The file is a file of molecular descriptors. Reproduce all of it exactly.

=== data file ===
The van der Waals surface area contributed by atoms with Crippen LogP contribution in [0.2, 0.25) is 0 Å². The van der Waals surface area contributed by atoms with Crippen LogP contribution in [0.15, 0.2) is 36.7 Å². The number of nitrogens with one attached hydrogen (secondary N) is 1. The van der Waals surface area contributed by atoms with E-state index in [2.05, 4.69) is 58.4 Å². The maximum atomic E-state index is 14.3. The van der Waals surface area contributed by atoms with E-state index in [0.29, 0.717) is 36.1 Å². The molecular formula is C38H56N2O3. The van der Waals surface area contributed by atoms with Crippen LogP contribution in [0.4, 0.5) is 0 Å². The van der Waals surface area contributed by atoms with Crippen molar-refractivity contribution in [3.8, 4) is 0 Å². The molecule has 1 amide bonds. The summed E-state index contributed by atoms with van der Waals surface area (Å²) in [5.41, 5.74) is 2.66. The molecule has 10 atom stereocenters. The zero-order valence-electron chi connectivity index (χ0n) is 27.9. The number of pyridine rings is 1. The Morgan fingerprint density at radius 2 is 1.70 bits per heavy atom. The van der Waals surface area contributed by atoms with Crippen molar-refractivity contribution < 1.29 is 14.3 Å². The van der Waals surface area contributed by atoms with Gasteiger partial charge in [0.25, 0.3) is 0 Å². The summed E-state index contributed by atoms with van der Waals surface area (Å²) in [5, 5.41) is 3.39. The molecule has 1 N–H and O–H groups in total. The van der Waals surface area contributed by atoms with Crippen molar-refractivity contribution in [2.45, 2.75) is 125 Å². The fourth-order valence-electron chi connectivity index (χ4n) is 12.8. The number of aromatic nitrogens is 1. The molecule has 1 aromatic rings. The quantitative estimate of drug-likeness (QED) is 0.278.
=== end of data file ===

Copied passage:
The van der Waals surface area contributed by atoms with Crippen LogP contribution in [0.2, 0.25) is 0 Å². The van der Waals surface area contributed by atoms with Crippen LogP contribution in [0.15, 0.2) is 36.7 Å². The number of nitrogens with one attached hydrogen (secondary N) is 1. The van der Waals surface area contributed by atoms with E-state index in [2.05, 4.69) is 58.4 Å². The maximum atomic E-state index is 14.3. The van der Waals surface area contributed by atoms with E-state index in [0.29, 0.717) is 36.1 Å². The molecular formula is C38H56N2O3. The van der Waals surface area contributed by atoms with Crippen LogP contribution in [0.4, 0.5) is 0 Å². The van der Waals surface area contributed by atoms with Crippen molar-refractivity contribution in [3.8, 4) is 0 Å². The molecule has 1 amide bonds. The summed E-state index contributed by atoms with van der Waals surface area (Å²) in [5.41, 5.74) is 2.66. The molecule has 10 atom stereocenters. The zero-order valence-electron chi connectivity index (χ0n) is 27.9. The number of pyridine rings is 1. The Morgan fingerprint density at radius 2 is 1.70 bits per heavy atom. The van der Waals surface area contributed by atoms with Crippen molar-refractivity contribution < 1.29 is 14.3 Å². The van der Waals surface area contributed by atoms with Gasteiger partial charge in [0.25, 0.3) is 0 Å². The summed E-state index contributed by atoms with van der Waals surface area (Å²) in [5, 5.41) is 3.39. The molecule has 1 N–H and O–H groups in total. The van der Waals surface area contributed by atoms with Crippen molar-refractivity contribution in [2.45, 2.75) is 125 Å². The fourth-order valence-electron chi connectivity index (χ4n) is 12.8. The number of aromatic nitrogens is 1. The molecule has 1 aromatic rings. The quantitative estimate of drug-likeness (QED) is 0.278.